354. Self-denial is a mighty instrument for purification; it is not an end in itself nor a final law of living. Not to mortify thyself but to satisfy God in the world must be thy object.
355. It is easy to distinguish the evil worked by sin and vice, but the trained eye sees also the evil done by self-righteous or self-regarding virtue.
356. The Brahmin first ruled by the book and the ritual, the Kshatriya next by the sword and the buckler; now the Vaishya governs us by machinery and the dollar, and the Sudra, the liberated serf, presses in with his doctrine of the kingdom of associated labour. But neither priest, king, merchant nor labourer is the true governor of humanity; the despotism of the tool and the mattock will fail like all the preceding despotisms. Only when egoism dies and God in man governs his own human universality, can this earth support a happy and contented race of beings.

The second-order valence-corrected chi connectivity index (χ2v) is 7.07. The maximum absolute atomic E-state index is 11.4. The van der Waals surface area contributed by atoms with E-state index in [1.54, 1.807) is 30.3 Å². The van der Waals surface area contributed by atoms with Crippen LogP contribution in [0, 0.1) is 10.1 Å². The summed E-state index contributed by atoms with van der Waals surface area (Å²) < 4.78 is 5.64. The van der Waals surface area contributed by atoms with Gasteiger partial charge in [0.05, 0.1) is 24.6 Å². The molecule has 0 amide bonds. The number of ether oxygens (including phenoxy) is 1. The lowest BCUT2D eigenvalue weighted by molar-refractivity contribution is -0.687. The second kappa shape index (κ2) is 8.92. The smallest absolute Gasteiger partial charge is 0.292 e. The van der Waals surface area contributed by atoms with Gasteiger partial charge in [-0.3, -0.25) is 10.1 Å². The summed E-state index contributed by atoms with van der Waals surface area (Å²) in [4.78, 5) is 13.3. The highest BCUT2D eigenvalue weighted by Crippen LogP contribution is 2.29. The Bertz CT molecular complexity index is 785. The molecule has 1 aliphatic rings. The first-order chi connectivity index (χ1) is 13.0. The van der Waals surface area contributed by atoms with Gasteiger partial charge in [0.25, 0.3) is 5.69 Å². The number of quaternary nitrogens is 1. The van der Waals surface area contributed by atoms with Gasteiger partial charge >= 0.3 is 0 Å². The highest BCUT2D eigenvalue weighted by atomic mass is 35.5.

357. Men run after pleasure and clasp feverishly that burning bride to their tormented bosoms; meanwhile a divine and faultless bliss stands behind them waiting to be seen and claimed and captured.
358. Men hunt after petty successes and trivial masteries from which they fall back into exhaustion and weakness; meanwhile all the infinite force of God in the universe waits vainly to place itself at their disposal.
359. Men burrow after little details of knowledge and group them into bounded and ephemeral thought systems; meanwhile all infinite wisdom laughs above their heads and shakes wide the glory of her iridescent pinions.
360. Men seek laboriously to satisfy and complement the little bounded being made of the mental impressions they have grouped about a mean and grovelling ego; meanwhile the spaceless and timeless Soul is denied its joyous and splendid manifestation.